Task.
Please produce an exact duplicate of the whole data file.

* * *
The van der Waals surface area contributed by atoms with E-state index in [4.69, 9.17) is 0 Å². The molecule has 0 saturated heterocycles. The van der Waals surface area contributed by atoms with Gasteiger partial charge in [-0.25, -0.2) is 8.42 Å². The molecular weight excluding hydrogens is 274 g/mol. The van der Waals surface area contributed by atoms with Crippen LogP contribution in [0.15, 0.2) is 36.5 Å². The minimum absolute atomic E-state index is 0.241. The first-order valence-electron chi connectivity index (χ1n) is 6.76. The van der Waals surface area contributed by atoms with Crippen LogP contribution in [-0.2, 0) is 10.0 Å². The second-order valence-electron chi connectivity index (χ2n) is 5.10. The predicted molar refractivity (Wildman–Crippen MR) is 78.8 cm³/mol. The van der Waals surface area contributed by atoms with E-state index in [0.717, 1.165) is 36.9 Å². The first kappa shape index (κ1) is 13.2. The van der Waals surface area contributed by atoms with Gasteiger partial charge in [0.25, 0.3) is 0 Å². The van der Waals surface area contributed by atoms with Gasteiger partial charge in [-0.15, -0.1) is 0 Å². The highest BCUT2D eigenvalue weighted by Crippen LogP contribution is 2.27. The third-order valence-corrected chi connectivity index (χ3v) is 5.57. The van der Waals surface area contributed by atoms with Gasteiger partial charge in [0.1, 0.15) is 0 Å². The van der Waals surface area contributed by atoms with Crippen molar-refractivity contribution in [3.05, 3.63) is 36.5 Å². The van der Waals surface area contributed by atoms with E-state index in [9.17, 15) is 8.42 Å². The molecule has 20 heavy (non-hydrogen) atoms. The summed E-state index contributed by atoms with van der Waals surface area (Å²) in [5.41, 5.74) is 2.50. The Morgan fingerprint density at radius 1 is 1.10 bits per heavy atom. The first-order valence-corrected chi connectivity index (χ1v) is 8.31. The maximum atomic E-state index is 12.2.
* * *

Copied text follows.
The van der Waals surface area contributed by atoms with E-state index in [4.69, 9.17) is 0 Å². The molecule has 0 saturated heterocycles. The van der Waals surface area contributed by atoms with Gasteiger partial charge in [-0.25, -0.2) is 8.42 Å². The molecular weight excluding hydrogens is 274 g/mol. The van der Waals surface area contributed by atoms with Crippen LogP contribution in [0.15, 0.2) is 36.5 Å². The minimum absolute atomic E-state index is 0.241. The first-order valence-electron chi connectivity index (χ1n) is 6.76. The van der Waals surface area contributed by atoms with Crippen LogP contribution in [-0.2, 0) is 10.0 Å². The second-order valence-electron chi connectivity index (χ2n) is 5.10. The predicted molar refractivity (Wildman–Crippen MR) is 78.8 cm³/mol. The van der Waals surface area contributed by atoms with E-state index in [0.717, 1.165) is 36.9 Å². The first kappa shape index (κ1) is 13.2. The van der Waals surface area contributed by atoms with Gasteiger partial charge in [0.25, 0.3) is 0 Å². The van der Waals surface area contributed by atoms with Gasteiger partial charge in [-0.15, -0.1) is 0 Å². The highest BCUT2D eigenvalue weighted by Crippen LogP contribution is 2.27. The third-order valence-corrected chi connectivity index (χ3v) is 5.57. The van der Waals surface area contributed by atoms with Gasteiger partial charge in [0.1, 0.15) is 0 Å². The van der Waals surface area contributed by atoms with Crippen molar-refractivity contribution in [3.05, 3.63) is 36.5 Å². The van der Waals surface area contributed by atoms with E-state index in [9.17, 15) is 8.42 Å². The molecule has 20 heavy (non-hydrogen) atoms. The summed E-state index contributed by atoms with van der Waals surface area (Å²) in [5.41, 5.74) is 2.50. The Morgan fingerprint density at radius 1 is 1.10 bits per heavy atom. The first-order valence-corrected chi connectivity index (χ1v) is 8.31. The maximum atomic E-state index is 12.2.